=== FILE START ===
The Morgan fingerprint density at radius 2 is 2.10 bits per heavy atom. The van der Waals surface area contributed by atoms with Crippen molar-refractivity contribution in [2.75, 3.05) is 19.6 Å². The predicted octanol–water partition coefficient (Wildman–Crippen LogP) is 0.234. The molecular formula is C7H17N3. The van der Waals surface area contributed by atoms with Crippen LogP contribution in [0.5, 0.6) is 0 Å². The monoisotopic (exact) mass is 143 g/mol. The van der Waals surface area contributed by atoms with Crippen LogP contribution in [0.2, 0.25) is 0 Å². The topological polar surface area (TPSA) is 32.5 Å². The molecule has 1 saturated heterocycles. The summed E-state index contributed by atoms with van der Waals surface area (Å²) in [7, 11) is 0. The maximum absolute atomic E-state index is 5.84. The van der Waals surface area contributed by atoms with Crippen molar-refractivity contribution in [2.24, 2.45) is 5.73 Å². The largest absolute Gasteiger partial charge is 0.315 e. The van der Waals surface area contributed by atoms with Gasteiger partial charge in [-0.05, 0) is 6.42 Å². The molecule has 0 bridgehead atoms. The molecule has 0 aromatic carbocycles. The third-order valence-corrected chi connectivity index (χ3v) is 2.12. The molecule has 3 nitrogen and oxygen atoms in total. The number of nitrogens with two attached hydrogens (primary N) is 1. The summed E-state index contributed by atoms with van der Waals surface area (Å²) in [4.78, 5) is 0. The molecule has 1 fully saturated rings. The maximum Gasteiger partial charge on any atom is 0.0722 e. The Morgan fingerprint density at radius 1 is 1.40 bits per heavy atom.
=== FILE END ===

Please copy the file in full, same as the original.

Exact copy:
The Morgan fingerprint density at radius 2 is 2.10 bits per heavy atom. The van der Waals surface area contributed by atoms with Crippen molar-refractivity contribution in [2.75, 3.05) is 19.6 Å². The predicted octanol–water partition coefficient (Wildman–Crippen LogP) is 0.234. The molecular formula is C7H17N3. The van der Waals surface area contributed by atoms with Crippen LogP contribution in [0.5, 0.6) is 0 Å². The monoisotopic (exact) mass is 143 g/mol. The van der Waals surface area contributed by atoms with Crippen LogP contribution in [0.2, 0.25) is 0 Å². The topological polar surface area (TPSA) is 32.5 Å². The molecule has 1 saturated heterocycles. The summed E-state index contributed by atoms with van der Waals surface area (Å²) in [7, 11) is 0. The maximum absolute atomic E-state index is 5.84. The van der Waals surface area contributed by atoms with Crippen molar-refractivity contribution in [2.24, 2.45) is 5.73 Å². The largest absolute Gasteiger partial charge is 0.315 e. The van der Waals surface area contributed by atoms with Gasteiger partial charge in [-0.05, 0) is 6.42 Å². The molecule has 0 bridgehead atoms. The molecule has 0 aromatic carbocycles. The third-order valence-corrected chi connectivity index (χ3v) is 2.12. The molecule has 3 nitrogen and oxygen atoms in total. The number of nitrogens with two attached hydrogens (primary N) is 1. The summed E-state index contributed by atoms with van der Waals surface area (Å²) in [4.78, 5) is 0. The molecule has 1 fully saturated rings. The maximum Gasteiger partial charge on any atom is 0.0722 e. The Morgan fingerprint density at radius 1 is 1.40 bits per heavy atom.